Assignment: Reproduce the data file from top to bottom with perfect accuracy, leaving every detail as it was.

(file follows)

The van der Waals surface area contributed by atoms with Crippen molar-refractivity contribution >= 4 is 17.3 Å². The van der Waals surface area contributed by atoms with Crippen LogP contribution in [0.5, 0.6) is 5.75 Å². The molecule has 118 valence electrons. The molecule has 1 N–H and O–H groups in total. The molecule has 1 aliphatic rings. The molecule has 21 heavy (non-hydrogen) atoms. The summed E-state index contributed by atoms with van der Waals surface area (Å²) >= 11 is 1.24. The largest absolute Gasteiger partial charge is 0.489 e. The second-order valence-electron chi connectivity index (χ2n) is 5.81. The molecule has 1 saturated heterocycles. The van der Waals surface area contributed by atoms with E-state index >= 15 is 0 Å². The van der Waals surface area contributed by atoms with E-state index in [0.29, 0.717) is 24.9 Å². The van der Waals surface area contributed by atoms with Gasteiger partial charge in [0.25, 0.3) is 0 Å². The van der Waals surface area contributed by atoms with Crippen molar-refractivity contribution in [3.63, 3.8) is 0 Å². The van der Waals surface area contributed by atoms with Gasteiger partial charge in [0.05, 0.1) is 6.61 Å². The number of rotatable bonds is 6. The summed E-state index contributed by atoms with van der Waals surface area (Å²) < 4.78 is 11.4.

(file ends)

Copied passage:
The van der Waals surface area contributed by atoms with Crippen molar-refractivity contribution >= 4 is 17.3 Å². The van der Waals surface area contributed by atoms with Crippen LogP contribution in [0.5, 0.6) is 5.75 Å². The molecule has 118 valence electrons. The molecule has 1 N–H and O–H groups in total. The molecule has 1 aliphatic rings. The molecule has 21 heavy (non-hydrogen) atoms. The summed E-state index contributed by atoms with van der Waals surface area (Å²) >= 11 is 1.24. The largest absolute Gasteiger partial charge is 0.489 e. The second-order valence-electron chi connectivity index (χ2n) is 5.81. The molecule has 1 saturated heterocycles. The van der Waals surface area contributed by atoms with E-state index >= 15 is 0 Å². The van der Waals surface area contributed by atoms with E-state index in [0.29, 0.717) is 24.9 Å². The van der Waals surface area contributed by atoms with Gasteiger partial charge in [0.25, 0.3) is 0 Å². The van der Waals surface area contributed by atoms with Crippen molar-refractivity contribution in [3.63, 3.8) is 0 Å². The van der Waals surface area contributed by atoms with Gasteiger partial charge in [0.05, 0.1) is 6.61 Å². The number of rotatable bonds is 6. The summed E-state index contributed by atoms with van der Waals surface area (Å²) < 4.78 is 11.4.